EXCLUSIVE: People smuggling ‘kingpin’ goes on trial accused of orchestrating fatal journey which saw toddler and his family drown in the Channel after they were put in overcrowded boat
Three alleged members of a people trafficking gang went on trial yesterday over a clandestine Channel voyage that left seven dead.
The deadly trip from Dunkirk towards England ended in tragedy when a tiny boat laden with up to 25 migrants capsized.
An entire family was killed in the incident – Rasoul Iran-Nejad and his wife Shiva, both 35, drowned alongside their children Anita, nine, Armin, six, and baby boy Artin, 15 months.
Two other migrants also died, with the rest, including three children, miraculously rescued.
Rahimifar (pictured), of Iran’s Kurdish minority, appeared at Dunkirk’s criminal court yesterday
Baby Artin’s body was not found until months after the October 2020 disaster, on a beach in Norway 600 miles away.
Yesterday alleged gang kingpin Rauf Perot Rahimifar, 38, appeared in an armoured glass dock, at Dunkirk’s criminal court, charged with arranging the fatal trip.
Beside him were his ‘accomplices’ Mostafa Kakelahi and Hoshiar Khezri.
The trio of Iranian kurds are said to have continued arranging repeated small boat trips across the Channel even long months after the seven-death disaster.
Mr Iran-Nejad (left) and his wife, Shiva, (right) with two rescue workers in a French migrant camp. The children are seen from left to right: Artin, Anita and Armin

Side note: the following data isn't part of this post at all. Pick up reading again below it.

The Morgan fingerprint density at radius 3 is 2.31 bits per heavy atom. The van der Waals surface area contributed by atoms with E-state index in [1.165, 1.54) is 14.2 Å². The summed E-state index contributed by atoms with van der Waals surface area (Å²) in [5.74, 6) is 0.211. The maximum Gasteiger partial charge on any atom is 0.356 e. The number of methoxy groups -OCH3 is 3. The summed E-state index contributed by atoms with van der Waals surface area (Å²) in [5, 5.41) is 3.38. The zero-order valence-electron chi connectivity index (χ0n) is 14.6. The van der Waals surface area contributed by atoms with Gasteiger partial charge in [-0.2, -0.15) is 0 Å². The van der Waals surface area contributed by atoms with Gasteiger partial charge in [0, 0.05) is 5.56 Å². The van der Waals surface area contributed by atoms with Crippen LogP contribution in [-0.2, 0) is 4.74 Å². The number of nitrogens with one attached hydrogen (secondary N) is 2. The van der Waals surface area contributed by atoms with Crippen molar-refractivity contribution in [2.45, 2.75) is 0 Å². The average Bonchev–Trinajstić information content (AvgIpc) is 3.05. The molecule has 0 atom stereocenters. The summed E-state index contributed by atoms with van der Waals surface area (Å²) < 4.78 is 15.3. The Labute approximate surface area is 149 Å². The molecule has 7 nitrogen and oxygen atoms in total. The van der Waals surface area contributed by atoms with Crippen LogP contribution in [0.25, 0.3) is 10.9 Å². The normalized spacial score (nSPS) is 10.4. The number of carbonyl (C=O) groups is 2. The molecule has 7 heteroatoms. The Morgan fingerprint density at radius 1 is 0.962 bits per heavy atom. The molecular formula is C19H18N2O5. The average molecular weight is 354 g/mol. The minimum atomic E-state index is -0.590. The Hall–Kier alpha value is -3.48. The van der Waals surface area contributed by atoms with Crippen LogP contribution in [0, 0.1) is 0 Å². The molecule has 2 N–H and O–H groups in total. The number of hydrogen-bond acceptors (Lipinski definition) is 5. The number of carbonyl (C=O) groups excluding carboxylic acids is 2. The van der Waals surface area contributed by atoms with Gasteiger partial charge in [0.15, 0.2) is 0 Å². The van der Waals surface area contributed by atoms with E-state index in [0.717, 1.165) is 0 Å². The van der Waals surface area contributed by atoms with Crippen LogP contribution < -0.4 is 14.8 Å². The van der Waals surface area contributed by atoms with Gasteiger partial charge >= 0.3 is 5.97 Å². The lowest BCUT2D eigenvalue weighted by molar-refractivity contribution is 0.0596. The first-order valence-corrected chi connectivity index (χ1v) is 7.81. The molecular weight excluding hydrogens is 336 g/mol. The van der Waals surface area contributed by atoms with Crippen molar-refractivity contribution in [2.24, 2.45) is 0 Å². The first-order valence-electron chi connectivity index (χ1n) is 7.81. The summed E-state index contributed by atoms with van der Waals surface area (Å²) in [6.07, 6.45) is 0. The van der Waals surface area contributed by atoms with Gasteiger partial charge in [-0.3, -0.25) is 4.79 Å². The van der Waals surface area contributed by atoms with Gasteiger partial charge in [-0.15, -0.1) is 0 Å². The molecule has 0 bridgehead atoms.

Baby Artin’s (pictured) body was not found until months after the October 2020 disaster, on a beach in Norway 600 miles away
All three face long sentences over charges that include manslaughter, deliberately endangering life, and running a people-trafficking operation said to have operated from France to England from the start of September 2020 until as late as October the next year.
The family’s perilous route from Iran: Smuggled by boat, truck and two failed crossings from France by train – as two migrants remain missing
The Iran-Nejad family left West Azerbaijan Province in Iran on August 7 to travel to Turkey and on to Greece, where they were arrested.
They were deported back to Turkey after they were arrested, strip-searched and tear-gassed by Greek police, Iranian Kurds have revealed.
One migrant who travelled with them from Turkey back to mainland Europe claimed that they had ‘lost all their belongings’ and were given money to ‘buy new clothes’ after their deportation from Greece.
The migrant, who asked not to be identified, said he had taken pity on them when he met them in Turkey. ‘They had lost all their belongings,’ he told The Times. ‘I gave them some money to buy new clothes.’
The Iran-Nejads then sailed across the Aegean Sea a second time, but to Italy where they avoided arrest.
From Italy, the family crossed the border from Italy into France in lorries, stopping in several cities along the way, unnamed migrants said.
According to Mr Iran-Nejad’s brother Khalil Irannazhad, the patriarch had initially decided to stay in Germany or Switzerland before changing his mind and carrying on to France.